We skipped the first stage though. We were too daunted by the whole project and we overestimated the difficulty of doing the groundworks. We thought that if we got professionals in to do that, we’d have a better chance by starting with a proper flat base. We couldn’t afford any but the cheapest groundworks crew and didn’t end up with a flat base. Looking back, we should have hired in a digger driver and done the rest ourselves, but this was the start of the build and we hadn’t yet built up confidence. As we went through each job after that, we built up skills, experience and a can-do attitude which made each job seem less daunting than the last even as the exhaustion built up. At every stage, someone would say “I know that you’ve done the rest of it yourselves, but you really should get the experts in for this”. There are some jobs where an expert would have definitely had a better result, but a lot of it just takes longer if you don’t have a clue what you’re doing. For legal reasons, we had to get an electrician and a plumber, but the rest was pretty much just down to us and our friends who also don’t know how to build a house.

A slightly different DIY project is devonglamping.uk. After building the house, we built our cabin to rent out. We then had to advertise it. This means giving money to facebook, google or a glamping directory. We try to avoid giving money to multinational corporations, so the first two are out. Some of the glamping directories are actually relatively ethical businesses, but we don’t like giving our money away and would much prefer to put it into our project. Our DIY approach to dealing with this was to start our own glamping directory. It was to be a free directory promoting glamping accommodation in Devon. As we don’t charge for listings, we can list all the glamping accommodation in Devon making it the best place to look if you want to go glamping in Devon. This was a task that we completely underestimated. Originally, we thought that it would take a couple of weeks to get the website together. We emailed everyone who had a glamping site in Devon, asked them to give us a few details so that we could build a free listing for them, explained that the listings would always be free and waited. Either, people were suspicious of this “free” directory, or they just thought it would never come to anything. Certainly they weren’t emailing us back with their details. We phoned some of them and got a few listings. Then we made up plain listings. These don’t have any photo’s because we can’t use their photos without permission and only have a short description and the details that we could glean from their websites. Through a lot more contacting people and more hours of working on it over the course of about 6 months than we’d like to think about, we have a glamping directory that has us at the top. We still use other glamping directories, but this definitely helps us to promote the cabin and it’s been an interesting project.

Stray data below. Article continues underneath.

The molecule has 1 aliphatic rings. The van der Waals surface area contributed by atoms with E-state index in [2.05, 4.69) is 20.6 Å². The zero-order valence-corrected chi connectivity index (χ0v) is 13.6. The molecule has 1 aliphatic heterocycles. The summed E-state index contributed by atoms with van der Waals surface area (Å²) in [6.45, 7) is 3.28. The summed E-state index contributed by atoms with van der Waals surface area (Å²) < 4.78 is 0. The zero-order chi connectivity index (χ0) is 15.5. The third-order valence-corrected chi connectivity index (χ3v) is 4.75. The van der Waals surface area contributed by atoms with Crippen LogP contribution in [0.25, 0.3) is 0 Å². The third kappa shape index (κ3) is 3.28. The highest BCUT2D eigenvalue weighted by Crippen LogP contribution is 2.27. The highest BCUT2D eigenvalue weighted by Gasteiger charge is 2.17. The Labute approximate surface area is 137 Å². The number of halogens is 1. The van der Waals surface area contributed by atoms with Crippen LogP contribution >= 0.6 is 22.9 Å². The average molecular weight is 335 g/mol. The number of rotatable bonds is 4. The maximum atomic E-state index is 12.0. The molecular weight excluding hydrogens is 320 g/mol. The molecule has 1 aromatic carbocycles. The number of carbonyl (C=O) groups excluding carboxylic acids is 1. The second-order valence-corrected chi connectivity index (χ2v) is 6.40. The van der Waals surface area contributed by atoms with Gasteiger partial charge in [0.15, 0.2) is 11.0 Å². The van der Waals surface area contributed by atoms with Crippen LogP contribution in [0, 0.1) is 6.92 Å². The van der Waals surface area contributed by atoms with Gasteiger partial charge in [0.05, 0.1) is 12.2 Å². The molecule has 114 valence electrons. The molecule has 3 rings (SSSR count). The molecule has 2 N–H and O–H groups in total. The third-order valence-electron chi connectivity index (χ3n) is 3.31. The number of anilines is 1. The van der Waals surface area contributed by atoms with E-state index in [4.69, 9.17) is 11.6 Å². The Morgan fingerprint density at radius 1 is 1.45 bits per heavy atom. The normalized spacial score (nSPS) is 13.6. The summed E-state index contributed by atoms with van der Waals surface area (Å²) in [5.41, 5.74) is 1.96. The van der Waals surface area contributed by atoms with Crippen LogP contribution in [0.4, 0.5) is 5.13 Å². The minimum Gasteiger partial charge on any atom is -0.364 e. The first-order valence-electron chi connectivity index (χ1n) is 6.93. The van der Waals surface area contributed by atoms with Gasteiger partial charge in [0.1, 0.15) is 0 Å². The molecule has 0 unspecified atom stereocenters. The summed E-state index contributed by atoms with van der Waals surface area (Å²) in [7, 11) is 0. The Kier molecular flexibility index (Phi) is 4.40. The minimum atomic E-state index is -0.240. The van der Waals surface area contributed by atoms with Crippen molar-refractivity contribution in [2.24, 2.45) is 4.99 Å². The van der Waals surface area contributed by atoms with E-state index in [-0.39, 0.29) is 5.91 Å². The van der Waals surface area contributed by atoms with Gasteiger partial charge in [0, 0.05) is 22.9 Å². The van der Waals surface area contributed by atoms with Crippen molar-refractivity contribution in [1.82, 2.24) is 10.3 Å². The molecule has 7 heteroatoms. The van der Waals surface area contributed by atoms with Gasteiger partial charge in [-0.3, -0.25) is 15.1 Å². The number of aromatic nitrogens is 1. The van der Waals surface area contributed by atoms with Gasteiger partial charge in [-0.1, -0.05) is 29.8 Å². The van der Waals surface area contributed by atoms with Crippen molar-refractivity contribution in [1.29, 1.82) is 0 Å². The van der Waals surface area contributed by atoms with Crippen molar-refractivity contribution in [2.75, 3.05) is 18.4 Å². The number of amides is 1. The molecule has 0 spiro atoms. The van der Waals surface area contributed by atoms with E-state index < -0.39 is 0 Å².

There’s an interesting thought process behind deciding when a job is worth getting someone else to do due to their superior skills, experience and equipment. Our approach suits our personalities and our situation, it clearly wouldn’t be right for everyone. We need specialists who are prepared to devote their lives to pursuing expertise in one area and advancing that area of expertise. We’re just not those people. We’re much more interested in having a go at lots of different things and learning new skills. We feel that in the UK, we tend too much on the side of getting someone else to do stuff. We find that our personal tendency to err more on the side of doing it ourselves, has got us into a few pickles, but it’s also given us experiences that have changed the way we think and made us more capable in many ways than we were before we embarked on our little project.